The Journal of Blacks in Higher Education recently published a report on selective colleges and universities with the smallest gap between white and black students’ graduation rates, and William & Mary was shown to have the smallest gap of all public institutions on the list.
According to the report, which looked at 2013 rates at “the nation’s highest-ranked colleges and universities,” there was a nine percent difference between white and black students’ graduation rates at William & Mary in 2013. The University of Virginia and the University of North Carolina at Chapel Hill were the second-highest-ranked public institutions on the list with an 11 percent gap.
“This is one of those moments where it is important to pause and recognize the success for what it is, and it’s significant. We have reason to be proud,” said Vice President for Student Affairs Ginger Ambler. “At the same time, there’s also a goal for us that’s clear: We need to close the gap. We don’t want any gap for students based on their backgrounds or ethnicity. The demographics of our graduating students should mirror the demographics of our student community overall. We want all students to be graduating at the highest rate.”
Vernon Hurte, director of the William & Mary Center for Student Diversity, credits several programs across campus for the university’s success in making strides toward closing that gap, including the Preparing for Life as a University Student (PLUS) program, Tribe Tutor Zone, W&M Scholars Undergraduate Research Experience (WMSURE) and Tribe Athletics’ Academy as well as the support of faculty members like Monica Griffin. Griffin, director of the Sharpe Community Scholars Program, was a first-generation, African-American student at W&M herself, graduating with her bachelor’s degree from the university in 1988 before earning her master’s and doctoral degrees from the University of Virginia.
“I believe we’re at a place as a university where we understand this work must be a consistent, collective, campus-wide effort. The more we’ve moved in that direction, the more success we’ve experienced,” he said.
PLUS, which is operated by the Center for Student Diversity, is a summer bridge program that provides incoming students with a one-week, intensive introduction to the academic life at William & Mary.
“Over the last couple of years, it’s been my vision to take PLUS from being, primarily, a summer-only experience to being an initiative that helps students bridge their high school and college experiences and then supports their holistic growth all the way through graduation. We’ve already begun taking steps towards making that vision a reality, developing partnerships with other programs and offices like WMSURE, the Cohen Career Center, and the D.C. Office,” said Hurte.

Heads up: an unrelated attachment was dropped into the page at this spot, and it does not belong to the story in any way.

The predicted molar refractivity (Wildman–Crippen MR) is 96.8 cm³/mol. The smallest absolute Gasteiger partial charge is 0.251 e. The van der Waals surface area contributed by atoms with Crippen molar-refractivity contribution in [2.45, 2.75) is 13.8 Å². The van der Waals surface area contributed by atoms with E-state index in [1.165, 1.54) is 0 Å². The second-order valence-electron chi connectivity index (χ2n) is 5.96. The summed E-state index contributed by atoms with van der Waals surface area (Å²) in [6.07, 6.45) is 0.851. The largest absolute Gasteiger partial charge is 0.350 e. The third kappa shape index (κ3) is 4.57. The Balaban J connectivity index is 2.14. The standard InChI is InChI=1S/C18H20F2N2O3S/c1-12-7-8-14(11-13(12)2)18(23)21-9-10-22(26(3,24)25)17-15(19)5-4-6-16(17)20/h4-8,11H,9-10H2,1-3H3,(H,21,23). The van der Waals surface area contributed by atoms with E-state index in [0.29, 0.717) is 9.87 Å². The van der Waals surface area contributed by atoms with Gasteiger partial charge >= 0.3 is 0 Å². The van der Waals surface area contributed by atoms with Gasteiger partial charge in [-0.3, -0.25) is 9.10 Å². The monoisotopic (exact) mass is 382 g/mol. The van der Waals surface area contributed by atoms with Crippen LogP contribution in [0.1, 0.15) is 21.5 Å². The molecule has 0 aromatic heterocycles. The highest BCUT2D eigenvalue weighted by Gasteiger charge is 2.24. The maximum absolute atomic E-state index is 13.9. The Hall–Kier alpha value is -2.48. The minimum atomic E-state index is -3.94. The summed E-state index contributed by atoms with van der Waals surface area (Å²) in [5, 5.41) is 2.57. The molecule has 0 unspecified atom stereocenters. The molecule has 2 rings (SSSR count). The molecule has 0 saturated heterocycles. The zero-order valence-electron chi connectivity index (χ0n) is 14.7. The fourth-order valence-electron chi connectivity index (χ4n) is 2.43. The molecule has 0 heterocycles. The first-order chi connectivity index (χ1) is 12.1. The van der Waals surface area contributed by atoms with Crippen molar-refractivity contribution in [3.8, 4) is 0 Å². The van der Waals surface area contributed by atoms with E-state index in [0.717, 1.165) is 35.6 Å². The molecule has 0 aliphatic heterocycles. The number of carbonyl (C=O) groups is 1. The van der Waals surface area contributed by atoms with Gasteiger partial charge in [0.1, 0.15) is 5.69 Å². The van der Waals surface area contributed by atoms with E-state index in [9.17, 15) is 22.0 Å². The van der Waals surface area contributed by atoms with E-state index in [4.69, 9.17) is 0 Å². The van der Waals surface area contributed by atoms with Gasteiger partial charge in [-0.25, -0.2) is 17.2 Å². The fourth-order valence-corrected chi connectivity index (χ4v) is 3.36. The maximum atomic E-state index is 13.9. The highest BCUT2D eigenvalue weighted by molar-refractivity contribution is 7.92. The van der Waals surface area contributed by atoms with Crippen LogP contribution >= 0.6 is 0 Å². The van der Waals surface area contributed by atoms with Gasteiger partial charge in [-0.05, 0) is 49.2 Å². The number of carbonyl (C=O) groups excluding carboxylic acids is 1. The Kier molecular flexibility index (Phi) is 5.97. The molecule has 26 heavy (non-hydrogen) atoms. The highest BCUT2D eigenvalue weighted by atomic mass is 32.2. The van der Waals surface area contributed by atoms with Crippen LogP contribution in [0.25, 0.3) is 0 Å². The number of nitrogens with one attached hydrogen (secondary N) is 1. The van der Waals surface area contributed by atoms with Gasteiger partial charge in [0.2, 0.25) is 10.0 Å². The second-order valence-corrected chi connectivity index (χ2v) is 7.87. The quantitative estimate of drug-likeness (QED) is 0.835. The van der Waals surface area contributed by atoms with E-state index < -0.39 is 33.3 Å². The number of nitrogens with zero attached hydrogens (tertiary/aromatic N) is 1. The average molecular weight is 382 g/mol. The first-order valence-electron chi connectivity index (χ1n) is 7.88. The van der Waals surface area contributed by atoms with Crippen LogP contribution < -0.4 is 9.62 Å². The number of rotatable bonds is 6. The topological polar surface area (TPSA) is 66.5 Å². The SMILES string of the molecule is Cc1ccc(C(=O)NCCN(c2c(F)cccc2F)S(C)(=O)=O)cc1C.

WMSURE continues that focus on academics by providing students with opportunities to pursue research as undergraduates and then encouraging students to consider graduate work. Co-directed by Professors Anne Charity Hudley and Cheryl Dickter, WMSURE offers multiple workshops throughout the year as well as faculty mentorship opportunities.
The Tribe Tutor Zone, headed by Assistant Dean of Students Nancy Everson, offers students low-cost tutoring by peers. Since its launch, the program has increased its focus on supporting low-income students, said Hurte. That support is made possible through the Parents Fund.
The Academy in Tribe Athletics provides a semester of study sessions, academic planning and workshops for new student-athletes. As a result, many of the Tribe’s student-athletes perform at the same or an even-higher academic level than the general student population, said Hurte.
“All of these programs have really provided the enrichment opportunities for students to thrive academically,” said Hurte. “Over the years, we’ve put significant energy in creating a strong sense of community for all students at the College. Now, we must continue to build on that work to ensure that all students flourish both in- and outside of the classroom.”
Although the ranking was an affirmation of William & Mary’s progress, Hurte hopes to continue working to close the graduate rate gap not only for African-American students on campus, but other underrepresented groups, as well.
“This is definitely something to celebrate, but the reality is that we want to be in that top five.” said Hurte. “The goal is to be at a place where there is no gap, plus or minus, in terms of graduation rates, across the board.”